Drew Shiller is the co-host of Warriors Outsiders. Follow him on Twitter @DrewShiller

In his own way, David Lee was a launching pad for the new age Warriors


In his own way, David Lee was a launching pad for the new age Warriors

So we say Goodbye, once and for all, to David Lee, who was nothing less than the visible lightning rod for all that was good and bad about the Warriors during their advancement from a hut on the outskirts of the NBA to the league’s penthouse suite.

Lee was, in his own way, every bit as much of a launching pad for the New Age Warriors as was Stephen Curry.

Lee, who disclosed his retirement Sunday in a very 2017 America way -- with an Instagram post -- came to the Warriors from the New York Knicks in a July 2010 sign-and-trade deal. He was the one-man brass band providing accompaniment to the announcement of the team being purchased by Joe Lacob and Peter Guber.

An expensive band, too, as the Warriors handed Lee a six-year contract worth $80 million.

Fairly popular in New York, having been the team’s only All-Star in the nine-season span from 2001-02 to 2010-11, Lee became a fast favorite among many Warriors fans because he produced impressive individual numbers for a struggling team with a richly earned inferiority complex.

In 2012-13, Lee’s third season as a Warrior, he became the team’s first All-Star since Latrell Sprewell 16 years earlier. Lee led the NBA in double-doubles, his favorite statistical category. That season, not coincidently, also marked the team’s return to the playoffs after a five-year absence.

Lee by then was partnering with Curry as the leaders of a team -- no, a franchise -- determined to became a player in the NBA. With Guber’s theatrical flair and Lacob’s naked ambition, the Warriors were not going to be stopped.

It became apparent the following season, even as the team was making its second consecutive playoff appearance, that Lee had a ceiling. He could score and rebound well enough to rack up double-doubles, but he was giving away points on the other end. Lee was an awful defender, constantly picked on by opponents.

The Warriors could win a lot of games with Lee as their starting power forward, but they weren’t going to win any championships.

That door didn’t crack open for the Warriors until late in the 2014 season, and it opened wide during the playoffs against the Clippers. Three games into the series, with LA’s Blake Griffin having his way with Lee, Warriors coach Mark Jackson realized he had an answer to his Griffin problem.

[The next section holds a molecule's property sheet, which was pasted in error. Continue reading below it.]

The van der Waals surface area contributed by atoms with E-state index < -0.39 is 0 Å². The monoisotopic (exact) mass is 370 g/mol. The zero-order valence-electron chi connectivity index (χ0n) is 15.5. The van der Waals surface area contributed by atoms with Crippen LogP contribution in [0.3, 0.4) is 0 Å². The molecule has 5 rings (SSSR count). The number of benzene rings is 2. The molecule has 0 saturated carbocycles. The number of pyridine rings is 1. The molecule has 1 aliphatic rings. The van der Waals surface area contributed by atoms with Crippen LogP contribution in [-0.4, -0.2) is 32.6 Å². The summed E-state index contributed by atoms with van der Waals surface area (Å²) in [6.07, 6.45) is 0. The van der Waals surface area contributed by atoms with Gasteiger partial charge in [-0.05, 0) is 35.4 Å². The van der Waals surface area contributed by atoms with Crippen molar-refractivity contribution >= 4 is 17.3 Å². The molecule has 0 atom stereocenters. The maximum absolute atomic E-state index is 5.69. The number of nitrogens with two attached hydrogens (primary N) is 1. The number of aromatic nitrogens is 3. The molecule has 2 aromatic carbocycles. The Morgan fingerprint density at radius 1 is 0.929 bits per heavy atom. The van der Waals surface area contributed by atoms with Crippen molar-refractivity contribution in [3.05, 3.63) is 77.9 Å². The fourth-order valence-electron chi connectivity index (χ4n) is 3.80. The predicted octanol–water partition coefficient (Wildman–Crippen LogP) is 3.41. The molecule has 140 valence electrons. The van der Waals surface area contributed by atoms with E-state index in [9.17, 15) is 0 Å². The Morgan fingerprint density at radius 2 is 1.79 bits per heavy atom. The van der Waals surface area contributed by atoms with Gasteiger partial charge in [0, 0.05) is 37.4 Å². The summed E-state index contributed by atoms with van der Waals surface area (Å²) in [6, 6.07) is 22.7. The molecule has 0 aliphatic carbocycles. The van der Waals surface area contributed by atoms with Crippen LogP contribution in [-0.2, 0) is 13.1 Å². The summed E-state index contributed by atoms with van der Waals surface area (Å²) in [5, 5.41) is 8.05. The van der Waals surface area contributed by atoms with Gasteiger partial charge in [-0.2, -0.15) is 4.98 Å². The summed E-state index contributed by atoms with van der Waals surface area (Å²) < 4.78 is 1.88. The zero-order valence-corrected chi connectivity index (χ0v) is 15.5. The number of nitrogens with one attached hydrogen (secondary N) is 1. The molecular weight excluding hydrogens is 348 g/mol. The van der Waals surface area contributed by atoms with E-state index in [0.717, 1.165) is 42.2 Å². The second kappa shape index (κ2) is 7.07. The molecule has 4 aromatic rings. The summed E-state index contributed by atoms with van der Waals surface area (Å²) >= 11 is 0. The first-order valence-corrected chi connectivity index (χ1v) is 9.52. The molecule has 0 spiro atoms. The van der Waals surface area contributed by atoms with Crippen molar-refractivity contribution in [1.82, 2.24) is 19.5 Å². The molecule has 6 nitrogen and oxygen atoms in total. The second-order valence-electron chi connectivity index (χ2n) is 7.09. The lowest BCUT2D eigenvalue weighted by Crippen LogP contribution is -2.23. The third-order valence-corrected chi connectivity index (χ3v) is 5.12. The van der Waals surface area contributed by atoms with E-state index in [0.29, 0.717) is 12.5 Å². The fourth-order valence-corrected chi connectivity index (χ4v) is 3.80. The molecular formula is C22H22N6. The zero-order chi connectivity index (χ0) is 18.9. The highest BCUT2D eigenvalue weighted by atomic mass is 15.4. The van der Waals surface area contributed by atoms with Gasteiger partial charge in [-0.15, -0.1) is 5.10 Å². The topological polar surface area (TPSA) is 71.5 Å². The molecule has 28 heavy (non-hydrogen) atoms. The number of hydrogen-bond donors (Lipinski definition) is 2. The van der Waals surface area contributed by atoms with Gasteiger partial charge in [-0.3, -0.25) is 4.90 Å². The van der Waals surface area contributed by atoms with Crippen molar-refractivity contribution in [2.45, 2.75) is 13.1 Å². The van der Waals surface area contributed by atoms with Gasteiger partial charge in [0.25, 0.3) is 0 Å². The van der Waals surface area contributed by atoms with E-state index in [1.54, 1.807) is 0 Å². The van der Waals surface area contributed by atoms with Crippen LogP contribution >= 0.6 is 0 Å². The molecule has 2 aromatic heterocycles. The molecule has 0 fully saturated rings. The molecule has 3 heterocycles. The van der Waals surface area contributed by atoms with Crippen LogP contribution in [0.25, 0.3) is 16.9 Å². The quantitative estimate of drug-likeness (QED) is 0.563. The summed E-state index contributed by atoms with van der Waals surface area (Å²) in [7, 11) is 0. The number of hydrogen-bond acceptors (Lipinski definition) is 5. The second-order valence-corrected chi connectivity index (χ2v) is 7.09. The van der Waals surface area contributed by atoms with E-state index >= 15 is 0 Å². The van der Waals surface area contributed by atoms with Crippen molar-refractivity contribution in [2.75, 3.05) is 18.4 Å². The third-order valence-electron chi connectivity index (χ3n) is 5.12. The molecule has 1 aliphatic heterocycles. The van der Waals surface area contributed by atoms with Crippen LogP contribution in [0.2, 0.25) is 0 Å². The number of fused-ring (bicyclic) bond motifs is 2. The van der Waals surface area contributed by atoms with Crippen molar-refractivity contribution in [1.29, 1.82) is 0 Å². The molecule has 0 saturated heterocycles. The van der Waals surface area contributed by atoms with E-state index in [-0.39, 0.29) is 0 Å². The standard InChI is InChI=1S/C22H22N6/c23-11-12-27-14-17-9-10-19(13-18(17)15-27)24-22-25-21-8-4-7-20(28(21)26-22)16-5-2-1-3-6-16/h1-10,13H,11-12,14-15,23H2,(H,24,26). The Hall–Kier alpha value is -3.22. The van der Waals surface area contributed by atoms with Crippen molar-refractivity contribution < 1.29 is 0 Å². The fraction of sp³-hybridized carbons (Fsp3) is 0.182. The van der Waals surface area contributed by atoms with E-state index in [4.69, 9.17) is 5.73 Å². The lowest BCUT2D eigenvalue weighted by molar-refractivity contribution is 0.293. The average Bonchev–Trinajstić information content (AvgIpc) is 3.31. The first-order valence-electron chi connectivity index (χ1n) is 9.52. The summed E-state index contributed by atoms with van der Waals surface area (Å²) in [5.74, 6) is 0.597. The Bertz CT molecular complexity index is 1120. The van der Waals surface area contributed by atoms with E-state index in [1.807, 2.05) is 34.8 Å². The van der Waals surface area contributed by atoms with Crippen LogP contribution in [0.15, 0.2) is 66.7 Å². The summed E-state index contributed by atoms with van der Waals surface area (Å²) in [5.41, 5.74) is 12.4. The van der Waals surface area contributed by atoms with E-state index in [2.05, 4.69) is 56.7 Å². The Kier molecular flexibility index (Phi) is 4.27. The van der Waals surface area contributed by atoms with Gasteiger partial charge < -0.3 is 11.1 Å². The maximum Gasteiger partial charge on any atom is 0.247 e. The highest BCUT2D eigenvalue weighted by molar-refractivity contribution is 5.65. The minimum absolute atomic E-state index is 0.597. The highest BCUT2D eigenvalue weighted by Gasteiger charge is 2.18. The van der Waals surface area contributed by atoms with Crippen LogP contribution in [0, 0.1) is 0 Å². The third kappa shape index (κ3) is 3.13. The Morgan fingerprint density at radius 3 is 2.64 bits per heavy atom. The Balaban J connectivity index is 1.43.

Jackson turned to Draymond Green, who played well over the final weeks of the season as Lee recovered from an injury. Green immediately got under Griffin’s skin and stayed there for the rest of the series. More than three years later, Green still terrifies Griffin, which is why the Warriors own the Clippers.

The Clippers won the series in seven games, but the Warriors were enlightened.

Jackson was fired after that series, and Steve Kerr was hired as the new coach. Kerr says he came in believing Lee would be his starting power forward. Lee had the misfortune of straining a hamstring in the final preseason game, pressing Green into the starting lineup. He has been there ever since.

As their 2014-15 season marched on, the Warriors coaching staff began carefully rationing Lee’s reserve minutes to obscure his defensive limitations. In two years, he had gone from a numbers beast and Curry’s chief sidekick to being marginalized on a team bound for a championship.

A member of the 2015 championship team, Lee also was the most glaring casualty of the Warriors amazing ride to the top of the NBA.

His arrival had given them a modicum of credibility, something utterly lacking at the time. That helped the franchise. His departure, traded to the Celtics in July 2015 -- five years to the day after he came to the Bay -- gave the Warriors some immediate cap relief. That also helped the franchise.

After two years bouncing around the league, from the Celtics to the Mavericks to the Spurs last season, Lee is hanging up his sneakers. He’s diving into life with his new fiancée, the tennis star Caroline Wozniacki. Life was good and it should stay good.

Lee has much about which to be proud. He did his job well enough for the Warriors, but not as well as they needed it to be done to reach the very top. No shame in that, none at all.